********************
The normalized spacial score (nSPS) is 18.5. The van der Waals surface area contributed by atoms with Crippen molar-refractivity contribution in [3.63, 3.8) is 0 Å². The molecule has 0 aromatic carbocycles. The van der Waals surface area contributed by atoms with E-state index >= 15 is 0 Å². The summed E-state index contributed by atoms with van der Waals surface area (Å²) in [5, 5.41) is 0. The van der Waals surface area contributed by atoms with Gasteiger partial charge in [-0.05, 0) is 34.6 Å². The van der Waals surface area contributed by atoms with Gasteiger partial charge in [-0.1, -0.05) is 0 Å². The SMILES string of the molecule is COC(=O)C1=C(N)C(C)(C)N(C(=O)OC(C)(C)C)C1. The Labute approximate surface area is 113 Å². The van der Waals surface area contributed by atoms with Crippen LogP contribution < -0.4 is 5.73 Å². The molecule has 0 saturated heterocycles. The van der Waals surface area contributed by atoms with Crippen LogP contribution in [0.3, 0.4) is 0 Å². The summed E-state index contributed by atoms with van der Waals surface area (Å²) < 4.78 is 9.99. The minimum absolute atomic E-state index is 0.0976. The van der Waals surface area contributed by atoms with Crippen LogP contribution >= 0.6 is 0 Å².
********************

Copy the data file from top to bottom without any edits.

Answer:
The normalized spacial score (nSPS) is 18.5. The van der Waals surface area contributed by atoms with Crippen molar-refractivity contribution in [3.63, 3.8) is 0 Å². The molecule has 0 aromatic carbocycles. The van der Waals surface area contributed by atoms with E-state index >= 15 is 0 Å². The summed E-state index contributed by atoms with van der Waals surface area (Å²) in [5, 5.41) is 0. The van der Waals surface area contributed by atoms with Gasteiger partial charge in [-0.05, 0) is 34.6 Å². The van der Waals surface area contributed by atoms with Gasteiger partial charge in [-0.1, -0.05) is 0 Å². The SMILES string of the molecule is COC(=O)C1=C(N)C(C)(C)N(C(=O)OC(C)(C)C)C1. The Labute approximate surface area is 113 Å². The van der Waals surface area contributed by atoms with Crippen LogP contribution < -0.4 is 5.73 Å². The molecule has 0 saturated heterocycles. The van der Waals surface area contributed by atoms with Crippen LogP contribution in [0.3, 0.4) is 0 Å². The summed E-state index contributed by atoms with van der Waals surface area (Å²) < 4.78 is 9.99. The minimum absolute atomic E-state index is 0.0976. The van der Waals surface area contributed by atoms with Crippen LogP contribution >= 0.6 is 0 Å².